Linnaeus named this genus of tree species after the Countess of Chinchon, according to legend, promoted the use of the medicinal bark after she herself was successfully treated for malaria in the s. The scientific name was later modified from Chinchona to Cinchona, which is the accepted spelling today. Distribution and Habitat: The native range of cinchona species are the lower to mid-elevations of the Andes in South America. Cinchona is the national tree of both Peru and Ecuador. Supposedly, the planting of cinchona trees outside of South America was initiated by the Jesuits, who had long collected the bark in Peru and promoted its use wherever there were Jesuit missions.

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The flowers are white, pink, or red, and produced in terminal panicles. The fruit is a small capsule containing numerous seeds. A key character of the genus is that the flowers have marginally hairy corolla lobes. During the 19th century, the introduction of several species into cultivation in the same areas of India and Java, by the English and Dutch East India Company, respectively, led to the formation of hybrids.

The origins and claims to the use of febrifugal barks and powders in Europe, especially those used against malaria, were disputed even in the 17th century. Jesuits played a key role in the transfer of remedies from the New World. The traditional story connecting cinchona with malaria treatment was first recorded by the Italian physician Sebastiano Bado in A Spanish governor advised a traditional remedy, which resulted in a miraculous and rapid cure.

The Countess then supposedly ordered a large quantity of the bark and took it back to Europe. Bado claimed to have received this information from an Italian named Antonius Bollus who was a merchant in Peru. Clements Markham identified the Countess as Ana de Osorio, but this was shown to be incorrect by Haggis. It was his second wife, Francisca Henriques de Ribera, who accompanied him to Peru. He noted that bark powder weighing about two coins was cast into water and drunk to cure fevers and "tertians".

The legend was popularized in English literature by Markham, and in he also published a "plea for the correct spelling of the genus Chinchona". Both identify the sources as trees that do not bear fruit and have heart-shaped leaves; it has been suggested that they were referring to Cinchona species.

Italian sources spelt quina as "cina" which was a source of confusion with Smilax from China. Over time, the bark of Myroxylon may have been adulterated with the similar-looking bark of what we now know as Cinchona. The bark was included as Cortex Peruanus in the London Pharmacopoeia in Cortex peruvianus study by Antonie van Leeuwenhoek , The "fever tree" was finally described carefully by the astronomer Charles Marie de la Condamine , who visited Quito in on a quest to measure an arc of the meridian.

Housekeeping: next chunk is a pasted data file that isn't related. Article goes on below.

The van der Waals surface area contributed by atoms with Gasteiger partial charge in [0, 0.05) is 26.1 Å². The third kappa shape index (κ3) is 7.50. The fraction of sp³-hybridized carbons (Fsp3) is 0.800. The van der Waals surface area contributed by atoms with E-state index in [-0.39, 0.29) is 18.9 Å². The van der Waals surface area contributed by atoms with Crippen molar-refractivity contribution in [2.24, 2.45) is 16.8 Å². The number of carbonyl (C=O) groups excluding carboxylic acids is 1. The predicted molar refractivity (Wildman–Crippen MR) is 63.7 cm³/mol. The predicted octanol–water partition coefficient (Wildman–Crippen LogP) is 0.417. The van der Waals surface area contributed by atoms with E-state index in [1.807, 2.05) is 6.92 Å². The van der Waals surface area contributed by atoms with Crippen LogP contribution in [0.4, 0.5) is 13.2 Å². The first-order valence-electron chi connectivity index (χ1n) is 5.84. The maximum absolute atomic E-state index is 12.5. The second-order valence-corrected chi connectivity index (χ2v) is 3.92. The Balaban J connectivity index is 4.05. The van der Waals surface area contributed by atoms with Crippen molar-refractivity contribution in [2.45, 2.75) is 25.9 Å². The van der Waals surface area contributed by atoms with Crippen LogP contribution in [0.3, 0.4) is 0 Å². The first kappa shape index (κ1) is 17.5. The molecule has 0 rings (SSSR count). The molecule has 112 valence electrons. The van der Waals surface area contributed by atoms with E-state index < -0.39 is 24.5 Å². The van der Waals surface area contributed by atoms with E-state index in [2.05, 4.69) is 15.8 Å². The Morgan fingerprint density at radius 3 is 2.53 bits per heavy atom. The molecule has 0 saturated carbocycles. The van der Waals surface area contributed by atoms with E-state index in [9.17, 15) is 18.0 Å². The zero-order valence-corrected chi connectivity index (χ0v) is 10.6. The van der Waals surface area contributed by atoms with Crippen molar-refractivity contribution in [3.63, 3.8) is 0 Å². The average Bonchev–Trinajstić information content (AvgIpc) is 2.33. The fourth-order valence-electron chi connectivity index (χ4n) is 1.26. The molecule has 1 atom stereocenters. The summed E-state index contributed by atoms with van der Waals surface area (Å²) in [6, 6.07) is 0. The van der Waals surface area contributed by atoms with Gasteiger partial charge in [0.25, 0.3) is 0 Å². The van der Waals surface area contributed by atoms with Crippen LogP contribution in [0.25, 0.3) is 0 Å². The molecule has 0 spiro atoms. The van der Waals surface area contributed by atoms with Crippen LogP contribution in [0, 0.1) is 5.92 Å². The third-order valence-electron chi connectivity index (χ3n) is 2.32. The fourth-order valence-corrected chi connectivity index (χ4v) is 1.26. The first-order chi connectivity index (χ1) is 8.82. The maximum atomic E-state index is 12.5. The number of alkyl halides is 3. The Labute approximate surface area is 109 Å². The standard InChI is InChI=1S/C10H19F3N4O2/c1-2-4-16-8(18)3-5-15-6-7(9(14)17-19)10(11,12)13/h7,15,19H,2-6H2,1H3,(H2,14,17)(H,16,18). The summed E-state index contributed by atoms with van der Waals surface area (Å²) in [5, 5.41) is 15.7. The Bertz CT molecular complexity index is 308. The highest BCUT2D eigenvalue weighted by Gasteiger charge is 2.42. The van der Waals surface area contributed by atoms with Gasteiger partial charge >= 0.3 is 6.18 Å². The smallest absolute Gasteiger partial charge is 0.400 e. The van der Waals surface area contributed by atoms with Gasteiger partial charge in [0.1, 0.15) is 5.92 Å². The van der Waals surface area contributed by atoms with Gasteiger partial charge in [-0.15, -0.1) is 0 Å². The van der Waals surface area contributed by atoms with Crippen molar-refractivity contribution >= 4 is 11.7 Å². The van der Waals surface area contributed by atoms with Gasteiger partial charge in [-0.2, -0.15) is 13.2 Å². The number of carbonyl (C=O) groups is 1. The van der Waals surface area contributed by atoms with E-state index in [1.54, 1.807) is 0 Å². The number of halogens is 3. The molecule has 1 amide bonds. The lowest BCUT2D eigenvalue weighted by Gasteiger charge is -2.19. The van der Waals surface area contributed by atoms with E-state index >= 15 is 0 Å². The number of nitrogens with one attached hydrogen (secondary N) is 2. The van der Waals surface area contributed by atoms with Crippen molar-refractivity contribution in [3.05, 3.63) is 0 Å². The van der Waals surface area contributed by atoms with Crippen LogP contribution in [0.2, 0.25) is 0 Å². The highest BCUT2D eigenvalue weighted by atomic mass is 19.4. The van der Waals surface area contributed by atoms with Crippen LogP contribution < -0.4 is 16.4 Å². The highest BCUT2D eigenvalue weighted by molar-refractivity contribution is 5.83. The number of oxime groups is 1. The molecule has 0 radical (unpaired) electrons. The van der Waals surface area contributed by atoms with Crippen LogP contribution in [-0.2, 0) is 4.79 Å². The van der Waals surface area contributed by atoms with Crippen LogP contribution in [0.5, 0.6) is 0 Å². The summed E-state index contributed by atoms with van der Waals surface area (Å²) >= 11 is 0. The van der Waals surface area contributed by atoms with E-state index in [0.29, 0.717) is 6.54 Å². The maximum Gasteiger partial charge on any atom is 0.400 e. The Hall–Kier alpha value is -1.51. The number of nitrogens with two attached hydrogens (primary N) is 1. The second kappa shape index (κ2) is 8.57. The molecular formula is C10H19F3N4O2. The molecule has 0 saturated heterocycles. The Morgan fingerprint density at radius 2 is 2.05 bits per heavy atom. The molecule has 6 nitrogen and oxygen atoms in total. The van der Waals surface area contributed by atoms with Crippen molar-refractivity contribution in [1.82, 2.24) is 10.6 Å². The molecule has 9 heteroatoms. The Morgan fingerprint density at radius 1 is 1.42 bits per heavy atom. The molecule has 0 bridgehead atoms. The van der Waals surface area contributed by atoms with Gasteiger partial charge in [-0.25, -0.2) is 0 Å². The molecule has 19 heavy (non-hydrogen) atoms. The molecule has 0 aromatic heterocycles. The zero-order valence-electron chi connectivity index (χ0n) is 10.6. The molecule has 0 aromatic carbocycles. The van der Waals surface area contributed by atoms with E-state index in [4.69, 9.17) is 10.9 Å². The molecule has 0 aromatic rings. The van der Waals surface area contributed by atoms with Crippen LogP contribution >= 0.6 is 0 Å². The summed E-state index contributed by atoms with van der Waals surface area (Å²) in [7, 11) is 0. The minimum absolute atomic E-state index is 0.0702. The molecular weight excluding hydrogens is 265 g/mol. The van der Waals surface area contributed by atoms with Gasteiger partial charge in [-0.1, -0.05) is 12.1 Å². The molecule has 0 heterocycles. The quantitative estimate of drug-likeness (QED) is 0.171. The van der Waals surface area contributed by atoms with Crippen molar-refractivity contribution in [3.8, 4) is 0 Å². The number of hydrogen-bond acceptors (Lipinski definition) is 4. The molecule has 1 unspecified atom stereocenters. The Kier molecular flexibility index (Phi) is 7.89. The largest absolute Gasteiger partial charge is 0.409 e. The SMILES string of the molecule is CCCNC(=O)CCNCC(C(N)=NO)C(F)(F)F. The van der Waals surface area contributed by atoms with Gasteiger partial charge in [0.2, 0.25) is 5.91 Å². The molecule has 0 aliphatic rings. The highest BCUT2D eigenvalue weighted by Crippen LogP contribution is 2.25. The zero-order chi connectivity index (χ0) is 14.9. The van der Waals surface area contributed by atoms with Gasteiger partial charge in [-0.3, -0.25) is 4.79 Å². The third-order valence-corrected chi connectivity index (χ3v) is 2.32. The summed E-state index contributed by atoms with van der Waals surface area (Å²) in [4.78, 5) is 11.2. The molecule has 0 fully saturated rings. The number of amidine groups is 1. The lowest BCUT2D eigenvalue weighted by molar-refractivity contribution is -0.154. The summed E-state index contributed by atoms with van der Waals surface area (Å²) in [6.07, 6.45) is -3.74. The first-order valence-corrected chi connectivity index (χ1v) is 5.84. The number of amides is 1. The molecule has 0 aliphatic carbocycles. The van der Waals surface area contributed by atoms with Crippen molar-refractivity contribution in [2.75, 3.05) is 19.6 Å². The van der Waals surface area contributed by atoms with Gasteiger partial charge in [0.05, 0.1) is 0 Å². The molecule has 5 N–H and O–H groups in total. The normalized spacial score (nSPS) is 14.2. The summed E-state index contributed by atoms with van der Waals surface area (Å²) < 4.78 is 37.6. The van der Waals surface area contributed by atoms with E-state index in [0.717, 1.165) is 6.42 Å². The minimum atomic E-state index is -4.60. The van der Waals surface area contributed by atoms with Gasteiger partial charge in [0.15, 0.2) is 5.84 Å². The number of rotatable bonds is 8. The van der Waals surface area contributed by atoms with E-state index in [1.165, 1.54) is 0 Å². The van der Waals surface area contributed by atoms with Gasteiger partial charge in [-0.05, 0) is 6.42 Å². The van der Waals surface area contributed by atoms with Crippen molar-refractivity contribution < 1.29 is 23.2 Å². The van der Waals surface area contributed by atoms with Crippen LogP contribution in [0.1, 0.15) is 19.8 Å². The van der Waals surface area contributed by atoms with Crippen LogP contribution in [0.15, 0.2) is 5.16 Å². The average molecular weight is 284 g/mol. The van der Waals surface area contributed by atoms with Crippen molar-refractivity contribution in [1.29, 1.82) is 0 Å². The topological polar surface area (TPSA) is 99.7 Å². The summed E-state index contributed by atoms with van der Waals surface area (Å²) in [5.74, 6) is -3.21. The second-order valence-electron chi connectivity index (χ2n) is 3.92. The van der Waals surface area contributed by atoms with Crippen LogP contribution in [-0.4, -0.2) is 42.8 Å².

The species he described, Cinchona officinalis, was, however, found to be of little therapeutic value. The first living plants seen in Europe were C. He proposed a Spanish expedition to search for plants of commercial value, which was approved in and was continued after his death in by his nephew Sinforoso Mutis. To maintain their monopoly on cinchona bark, Peru and surrounding countries began outlawing the export of cinchona seeds and saplings beginning in the early 19th century.

The French mission of , of which de la Condamine was a member, lost their cinchona plants when a wave took them off their ship. The Dutch sent Justus Hasskarl , who brought plants that were then cultivated in Java from The English explorer Clements Markham went to collect plants that were introduced in Sri Lanka and the Nilgiris of southern India in Two more key alkaloids, quinidine and cinchonidine, were later identified and it became a routine in quinology to examine the contents of these components in assays.

The yields of quinine in the cultivated trees were low and it took a while to develop sustainable methods to extract bark. In the meantime, Charles Ledger and his native assistant Manuel collected another species from Bolivia. Manuel was caught and beaten by Bolivian officials, leading to his death, but Ledger obtained seeds of high quality. These seeds were offered to the British, who were uninterested, leading to the rest being sold to the Dutch. The Dutch saw their value and multiplied the stock.

The species later named Cinchona ledgeriana [19] yielded 8 to 13 percent quinine in bark grown in Dutch Indonesia, which effectively out-competed the British Indian production.

It was only later that the English saw the value and sought to obtain the seeds of C. The use of cinchona in the effective treatment of malaria brought an end to treatment by bloodletting and long-held ideas of humorism from Galen. For his role in establishing cinchona in Indonesia, Hasskarl was knighted with the Dutch order of the Lion. Cinchona pubescens has grown uncontrolled on some islands, such as the Galapagos , where it has posed the risk of out-competing native plant species.

A 19th-century illustration of Cinchona calisaya.


Chinarinde (Cinchona pubescens)

Description[ edit ] C. When cut, the bark tends to turn red. Leaves are elliptical to oblate and thin. The leaves have pubescent teeth that turn red when they are older, hence its nickname the red quinine tree. Its flowers form in large panicles.


Roter Chinarindenbaum


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